Because of the intricacies of plea deals, appeals, and criminal histories, people convicted of felony murder can receive harsher sentences than those directly responsible for the killing. In 1996, Steven Hatch wasput to death for felony murder. He and a friend, Glen Ake, invaded a home in Oklahoma, raped the daughter, and tormented the family. Later, Hatch waited in the car as Ake shot the family and killed the parents. Ake appealed his capital sentence on the grounds that he received inadequate support for his initial insanity plea. His sentence was downgraded to life with the possibility of parole.

In 2009, Robert Thompson was executed in Texas on a felony murder charge. During a joint robbery of a convenience store, Thompson and his co-defendant Sammy Butler both fired shots at the two employees, but it was Butler’s bullet that ultimately killed one of the employees. Both shooters were eligible for the death penalty, but the two separate trials came to two separate conclusions, and only Thompson was sentenced to death, in part because of his criminal history.

Insider’s Perspective

Attorney Sarah Swain has defended two clients charged with felony murder in recent months in Kansas, where the crime carries a mandatory life sentence. Such cases, she says, require a different legal approach: Swain has to persuade jurors to not focus on whether her client is technically guilty of felony murder, but whether a life sentence is a fitting punishment for their indirect crime. “It’s up to you to convince jurors to act with their conscience and not their brain,” she said. “Attorneys don’t understand that jury nullification is about…[making] jurors see the unfairness of the situation.”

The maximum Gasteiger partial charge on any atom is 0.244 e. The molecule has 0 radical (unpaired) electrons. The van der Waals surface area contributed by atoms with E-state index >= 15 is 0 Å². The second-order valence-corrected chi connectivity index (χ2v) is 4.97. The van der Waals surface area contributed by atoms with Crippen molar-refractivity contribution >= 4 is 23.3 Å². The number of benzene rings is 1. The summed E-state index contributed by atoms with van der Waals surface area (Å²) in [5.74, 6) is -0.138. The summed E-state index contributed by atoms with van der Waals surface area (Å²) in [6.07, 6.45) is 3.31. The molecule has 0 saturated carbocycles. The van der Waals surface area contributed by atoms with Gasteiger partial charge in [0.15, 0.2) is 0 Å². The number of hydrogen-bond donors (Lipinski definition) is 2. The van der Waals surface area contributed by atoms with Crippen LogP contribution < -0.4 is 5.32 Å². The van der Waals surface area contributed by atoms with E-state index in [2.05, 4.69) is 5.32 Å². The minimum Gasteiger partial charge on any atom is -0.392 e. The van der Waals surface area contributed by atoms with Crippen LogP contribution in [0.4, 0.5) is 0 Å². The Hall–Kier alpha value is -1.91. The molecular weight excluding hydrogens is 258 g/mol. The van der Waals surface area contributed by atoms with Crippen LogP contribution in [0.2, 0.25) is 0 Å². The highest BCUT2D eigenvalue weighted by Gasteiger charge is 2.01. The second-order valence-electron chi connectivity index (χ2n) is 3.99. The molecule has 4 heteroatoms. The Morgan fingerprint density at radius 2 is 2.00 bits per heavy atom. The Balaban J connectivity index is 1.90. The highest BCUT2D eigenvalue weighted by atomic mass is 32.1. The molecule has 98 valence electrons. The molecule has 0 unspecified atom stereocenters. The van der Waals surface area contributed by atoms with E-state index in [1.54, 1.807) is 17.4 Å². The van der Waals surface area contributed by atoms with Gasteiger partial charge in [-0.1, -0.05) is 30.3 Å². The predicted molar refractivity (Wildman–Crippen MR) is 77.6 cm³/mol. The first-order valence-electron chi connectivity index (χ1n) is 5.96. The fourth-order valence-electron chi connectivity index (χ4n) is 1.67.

One of her clients, Kyler Carriker, was charged with felony murder after he helped arrange a marijuana deal at a friend’s house. The buyer turned out to be a gang member intent on robbery, and he shot Carriker and killed the dealer. A jury ultimately agreed with Swain’s argument, and found Carriker not guilty of murder, though he still faces prison time for the drug conviction. “You have to have jurors that are going to be able to put themselves in that position and think, ‘Jesus, what if that was me? Would I want to be held accountable for a murder I didn’t have anything to do with?’” Swain said.

The Debate Over Juveniles

Felony murder laws are especially controversial when it comes to children, because, lawyers and advocates claim, they can be easily manipulated into playing a role in an older offender’s crime. A 2005 report by Human Rights Watch and Amnesty International found that 26 percent of the juveniles sentenced to life without parole had been convicted of “felony murder.”

Supreme Court Justice Stephen Breyer recently weighed in on whether juveniles should be punished with life for such crimes. In a 2012 concurring opinion in Miller vs. Alabama, which found that mandatory sentences of life without parole for juveniles were unconstitutional, Breyer wrote, “[T]he kinds of homicide that can subject a juvenile offender to life without parole must exclude instances where the juvenile himself neither kills nor intends to kill the victim.” Three amicus briefs in the upcoming Supreme Court case on the retroactivity of Miller ask the justices to consider outlawing such punishment for youth convicted of murder without killing anyone themselves.